Researchers have come up with a new attack strategy against smart assistants. These attacks threaten all devices featuring voice assistants. Dubbed as ‘LightCommands’, these attacks enable a potential attacker to inject voice commands to the devices and take control of them.
LightCommands Attacks On Voice Assistants
Researchers have developed new attacks that allow meddling with smart assistants. These attacks named ‘LightCommands’ allow injecting audio signals to voice assistants.
LightCommands attacks basically exploit a flaw in MEMS (microelectromechanical systems) that recognize light as voice commands. Thus, the researchers could easily inject voice sound into the microphones using laser light.
Moreover, the researchers also noticed the absence of robust user authentication systems in most voice assistants. Hence, a potential attacker can simply hack into the assistants and meddle with smart home systems, smart cars, and other devices.
Conducting the attack requires no physical interaction with the target device. An attacker may use laser light from a distance of up to 110 meters and from separate buildings.
In their experiment, the researchers chose four different voice commands to assess the attack method on various speakers, phones, a tablet, a thermostat, and a camera. These devices had Google Assistant, Siri, Alexa and Facebook Portal at the backend.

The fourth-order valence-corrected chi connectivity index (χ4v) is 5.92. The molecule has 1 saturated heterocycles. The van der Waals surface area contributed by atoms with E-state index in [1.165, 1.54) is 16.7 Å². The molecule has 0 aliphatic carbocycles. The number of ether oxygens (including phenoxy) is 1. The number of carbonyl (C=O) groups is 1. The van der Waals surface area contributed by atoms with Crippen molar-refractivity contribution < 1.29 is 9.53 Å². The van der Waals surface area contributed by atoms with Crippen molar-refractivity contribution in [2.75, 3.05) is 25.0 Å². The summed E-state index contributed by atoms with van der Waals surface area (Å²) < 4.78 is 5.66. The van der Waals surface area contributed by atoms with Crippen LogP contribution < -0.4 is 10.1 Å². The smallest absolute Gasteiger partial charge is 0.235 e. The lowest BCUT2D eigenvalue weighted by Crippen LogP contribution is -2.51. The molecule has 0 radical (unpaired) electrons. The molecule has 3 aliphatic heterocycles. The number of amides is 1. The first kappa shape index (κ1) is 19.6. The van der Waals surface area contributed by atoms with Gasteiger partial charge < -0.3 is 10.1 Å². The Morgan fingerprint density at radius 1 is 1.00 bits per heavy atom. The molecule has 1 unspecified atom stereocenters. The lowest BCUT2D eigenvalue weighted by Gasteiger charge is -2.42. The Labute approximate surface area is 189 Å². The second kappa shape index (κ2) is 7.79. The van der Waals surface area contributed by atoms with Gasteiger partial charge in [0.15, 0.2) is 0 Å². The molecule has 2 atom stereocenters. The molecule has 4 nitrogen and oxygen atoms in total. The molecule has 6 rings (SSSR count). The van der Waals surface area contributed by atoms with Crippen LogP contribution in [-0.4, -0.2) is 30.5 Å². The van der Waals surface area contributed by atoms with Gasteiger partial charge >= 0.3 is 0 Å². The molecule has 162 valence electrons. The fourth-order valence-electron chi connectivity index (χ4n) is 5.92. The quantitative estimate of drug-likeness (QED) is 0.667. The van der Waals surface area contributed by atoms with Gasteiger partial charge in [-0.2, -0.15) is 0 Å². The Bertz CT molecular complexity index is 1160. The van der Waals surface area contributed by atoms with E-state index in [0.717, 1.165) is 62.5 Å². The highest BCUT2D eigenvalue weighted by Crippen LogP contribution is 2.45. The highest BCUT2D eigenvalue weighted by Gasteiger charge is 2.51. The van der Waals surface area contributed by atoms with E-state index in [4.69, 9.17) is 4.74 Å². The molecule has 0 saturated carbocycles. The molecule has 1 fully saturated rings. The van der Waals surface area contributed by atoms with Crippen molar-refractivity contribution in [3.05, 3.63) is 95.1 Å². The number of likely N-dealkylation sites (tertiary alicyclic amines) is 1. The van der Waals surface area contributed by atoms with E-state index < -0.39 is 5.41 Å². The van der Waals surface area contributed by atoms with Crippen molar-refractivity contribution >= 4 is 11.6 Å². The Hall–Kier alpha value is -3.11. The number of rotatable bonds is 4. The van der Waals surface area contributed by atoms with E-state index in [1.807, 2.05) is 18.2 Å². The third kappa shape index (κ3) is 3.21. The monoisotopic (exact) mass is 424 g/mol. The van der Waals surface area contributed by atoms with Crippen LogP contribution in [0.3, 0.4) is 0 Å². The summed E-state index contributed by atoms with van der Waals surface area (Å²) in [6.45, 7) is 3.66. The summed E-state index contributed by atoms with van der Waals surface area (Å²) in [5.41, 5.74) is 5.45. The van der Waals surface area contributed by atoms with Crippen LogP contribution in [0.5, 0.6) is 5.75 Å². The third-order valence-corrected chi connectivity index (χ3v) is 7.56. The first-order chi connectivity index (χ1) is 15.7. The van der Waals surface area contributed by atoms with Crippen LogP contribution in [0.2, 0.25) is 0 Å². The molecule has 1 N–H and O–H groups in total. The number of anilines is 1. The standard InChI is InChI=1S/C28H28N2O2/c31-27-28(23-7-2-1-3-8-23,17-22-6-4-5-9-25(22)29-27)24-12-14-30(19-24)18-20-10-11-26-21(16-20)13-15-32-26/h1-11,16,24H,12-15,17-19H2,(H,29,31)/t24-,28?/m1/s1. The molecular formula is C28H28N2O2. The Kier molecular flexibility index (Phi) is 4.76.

Whereas the voice commands were: “what time is it”, “set the volume to zero”, “purchase a laser point”, and “open the garage door”. They generated these commands whilst appending a wake word to call the voice assistant. They then injected those commands to the devices’ microphone by aiming a laser at the microphone ports.
The researchers left all devices in their default settings and experimented in a closed environment while aiming through clear glass windows. As a result, they found all the devices vulnerable to light-based audio command injection attacks.
The researchers have ensured no detection of these attacks in the wild, yet.
As for possible mitigation methods, users can simply observe their devices for any laser beam spots. While they can also alter their devices’ settings to change how the devices respond to light.
Applying user authentication and voice specification requirements also helps in fending off LightCommands.
Furthermore, users may also apply physical barriers to decrease the amount of light reaching the devices’ diaphragm. Though, the researchers clarify that such barriers are only effective to a certain extent.
Such physical barriers are only effective to a certain point, as an attacker can always increase the laser power in an attempt to compensate for the cover-induced attenuation or for burning through the barriers, creating a new light path.
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